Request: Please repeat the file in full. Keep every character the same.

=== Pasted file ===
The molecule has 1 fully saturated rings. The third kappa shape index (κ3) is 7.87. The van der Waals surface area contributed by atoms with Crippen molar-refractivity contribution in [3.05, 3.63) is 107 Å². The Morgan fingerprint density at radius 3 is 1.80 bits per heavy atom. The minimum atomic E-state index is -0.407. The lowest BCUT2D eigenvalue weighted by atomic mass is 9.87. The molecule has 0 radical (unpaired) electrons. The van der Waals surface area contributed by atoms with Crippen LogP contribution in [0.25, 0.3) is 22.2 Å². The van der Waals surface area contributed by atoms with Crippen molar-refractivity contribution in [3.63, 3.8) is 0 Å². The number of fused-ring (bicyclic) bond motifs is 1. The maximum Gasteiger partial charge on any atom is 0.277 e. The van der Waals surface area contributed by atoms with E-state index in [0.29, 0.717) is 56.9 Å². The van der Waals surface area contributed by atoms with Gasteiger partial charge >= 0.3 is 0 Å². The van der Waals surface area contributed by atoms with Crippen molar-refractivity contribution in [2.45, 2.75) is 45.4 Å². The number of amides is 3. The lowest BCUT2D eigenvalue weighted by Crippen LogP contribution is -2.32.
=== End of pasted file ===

The molecule has 1 fully saturated rings. The third kappa shape index (κ3) is 7.87. The van der Waals surface area contributed by atoms with Crippen molar-refractivity contribution in [3.05, 3.63) is 107 Å². The Morgan fingerprint density at radius 3 is 1.80 bits per heavy atom. The minimum atomic E-state index is -0.407. The lowest BCUT2D eigenvalue weighted by atomic mass is 9.87. The molecule has 0 radical (unpaired) electrons. The van der Waals surface area contributed by atoms with Crippen LogP contribution in [0.25, 0.3) is 22.2 Å². The van der Waals surface area contributed by atoms with Crippen molar-refractivity contribution in [3.63, 3.8) is 0 Å². The number of fused-ring (bicyclic) bond motifs is 1. The maximum Gasteiger partial charge on any atom is 0.277 e. The van der Waals surface area contributed by atoms with E-state index in [0.29, 0.717) is 56.9 Å². The van der Waals surface area contributed by atoms with Gasteiger partial charge >= 0.3 is 0 Å². The van der Waals surface area contributed by atoms with Crippen molar-refractivity contribution in [2.45, 2.75) is 45.4 Å². The number of amides is 3. The lowest BCUT2D eigenvalue weighted by Crippen LogP contribution is -2.32.